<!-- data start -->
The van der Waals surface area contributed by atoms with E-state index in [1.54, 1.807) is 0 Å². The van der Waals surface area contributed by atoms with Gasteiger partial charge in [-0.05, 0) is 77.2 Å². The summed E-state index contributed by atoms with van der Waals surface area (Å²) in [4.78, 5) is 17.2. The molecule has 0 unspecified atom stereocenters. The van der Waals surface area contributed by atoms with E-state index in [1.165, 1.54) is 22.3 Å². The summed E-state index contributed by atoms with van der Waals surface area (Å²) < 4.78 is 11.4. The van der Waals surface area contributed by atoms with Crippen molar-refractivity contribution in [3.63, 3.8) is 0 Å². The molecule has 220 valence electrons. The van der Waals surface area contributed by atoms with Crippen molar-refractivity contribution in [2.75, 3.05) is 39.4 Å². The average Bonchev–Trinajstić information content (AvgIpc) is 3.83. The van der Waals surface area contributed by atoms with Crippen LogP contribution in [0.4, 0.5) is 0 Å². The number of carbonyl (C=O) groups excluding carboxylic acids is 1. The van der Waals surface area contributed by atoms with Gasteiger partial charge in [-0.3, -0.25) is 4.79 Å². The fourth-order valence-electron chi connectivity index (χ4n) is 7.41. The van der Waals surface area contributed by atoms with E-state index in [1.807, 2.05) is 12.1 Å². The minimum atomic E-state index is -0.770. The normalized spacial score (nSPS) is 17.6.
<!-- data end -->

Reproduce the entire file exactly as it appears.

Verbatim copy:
The van der Waals surface area contributed by atoms with E-state index in [1.54, 1.807) is 0 Å². The van der Waals surface area contributed by atoms with Gasteiger partial charge in [-0.05, 0) is 77.2 Å². The summed E-state index contributed by atoms with van der Waals surface area (Å²) in [4.78, 5) is 17.2. The molecule has 0 unspecified atom stereocenters. The van der Waals surface area contributed by atoms with E-state index in [1.165, 1.54) is 22.3 Å². The summed E-state index contributed by atoms with van der Waals surface area (Å²) < 4.78 is 11.4. The van der Waals surface area contributed by atoms with Crippen molar-refractivity contribution in [3.63, 3.8) is 0 Å². The molecule has 220 valence electrons. The van der Waals surface area contributed by atoms with Crippen molar-refractivity contribution in [2.75, 3.05) is 39.4 Å². The average Bonchev–Trinajstić information content (AvgIpc) is 3.83. The van der Waals surface area contributed by atoms with Crippen LogP contribution in [0.4, 0.5) is 0 Å². The number of carbonyl (C=O) groups excluding carboxylic acids is 1. The van der Waals surface area contributed by atoms with Gasteiger partial charge in [-0.3, -0.25) is 4.79 Å². The fourth-order valence-electron chi connectivity index (χ4n) is 7.41. The van der Waals surface area contributed by atoms with E-state index in [1.807, 2.05) is 12.1 Å². The minimum atomic E-state index is -0.770. The normalized spacial score (nSPS) is 17.6.